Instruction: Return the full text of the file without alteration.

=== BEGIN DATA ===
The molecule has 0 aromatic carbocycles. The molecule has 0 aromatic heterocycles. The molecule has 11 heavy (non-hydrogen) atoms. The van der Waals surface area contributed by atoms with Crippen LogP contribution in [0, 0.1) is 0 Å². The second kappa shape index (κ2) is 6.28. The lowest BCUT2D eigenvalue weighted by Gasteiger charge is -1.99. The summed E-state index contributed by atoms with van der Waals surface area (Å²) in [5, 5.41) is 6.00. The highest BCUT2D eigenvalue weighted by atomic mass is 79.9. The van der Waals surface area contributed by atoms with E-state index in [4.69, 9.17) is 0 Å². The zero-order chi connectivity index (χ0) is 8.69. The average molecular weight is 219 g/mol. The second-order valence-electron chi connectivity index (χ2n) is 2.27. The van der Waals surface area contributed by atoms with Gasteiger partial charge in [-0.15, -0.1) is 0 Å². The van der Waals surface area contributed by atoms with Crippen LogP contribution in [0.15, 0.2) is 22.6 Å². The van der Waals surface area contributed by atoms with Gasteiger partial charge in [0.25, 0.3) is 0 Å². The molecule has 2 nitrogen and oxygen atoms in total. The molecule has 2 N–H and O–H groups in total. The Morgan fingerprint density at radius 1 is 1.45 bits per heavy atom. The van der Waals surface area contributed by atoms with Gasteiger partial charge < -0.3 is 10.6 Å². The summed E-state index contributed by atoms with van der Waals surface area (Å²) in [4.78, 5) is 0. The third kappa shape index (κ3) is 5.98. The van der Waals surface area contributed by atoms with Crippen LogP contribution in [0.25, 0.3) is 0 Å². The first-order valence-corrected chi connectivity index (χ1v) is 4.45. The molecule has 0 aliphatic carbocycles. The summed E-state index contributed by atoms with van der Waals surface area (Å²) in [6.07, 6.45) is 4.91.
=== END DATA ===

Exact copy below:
The molecule has 0 aromatic carbocycles. The molecule has 0 aromatic heterocycles. The molecule has 11 heavy (non-hydrogen) atoms. The van der Waals surface area contributed by atoms with Crippen LogP contribution in [0, 0.1) is 0 Å². The second kappa shape index (κ2) is 6.28. The lowest BCUT2D eigenvalue weighted by Gasteiger charge is -1.99. The summed E-state index contributed by atoms with van der Waals surface area (Å²) in [5, 5.41) is 6.00. The highest BCUT2D eigenvalue weighted by atomic mass is 79.9. The van der Waals surface area contributed by atoms with E-state index in [4.69, 9.17) is 0 Å². The zero-order chi connectivity index (χ0) is 8.69. The average molecular weight is 219 g/mol. The second-order valence-electron chi connectivity index (χ2n) is 2.27. The van der Waals surface area contributed by atoms with Gasteiger partial charge in [-0.15, -0.1) is 0 Å². The van der Waals surface area contributed by atoms with Crippen LogP contribution in [0.15, 0.2) is 22.6 Å². The van der Waals surface area contributed by atoms with Gasteiger partial charge in [0.25, 0.3) is 0 Å². The molecule has 2 nitrogen and oxygen atoms in total. The molecule has 2 N–H and O–H groups in total. The Morgan fingerprint density at radius 1 is 1.45 bits per heavy atom. The van der Waals surface area contributed by atoms with Gasteiger partial charge < -0.3 is 10.6 Å². The summed E-state index contributed by atoms with van der Waals surface area (Å²) in [4.78, 5) is 0. The third kappa shape index (κ3) is 5.98. The van der Waals surface area contributed by atoms with Crippen LogP contribution in [0.25, 0.3) is 0 Å². The first-order valence-corrected chi connectivity index (χ1v) is 4.45. The molecule has 0 aliphatic carbocycles. The summed E-state index contributed by atoms with van der Waals surface area (Å²) in [6.07, 6.45) is 4.91.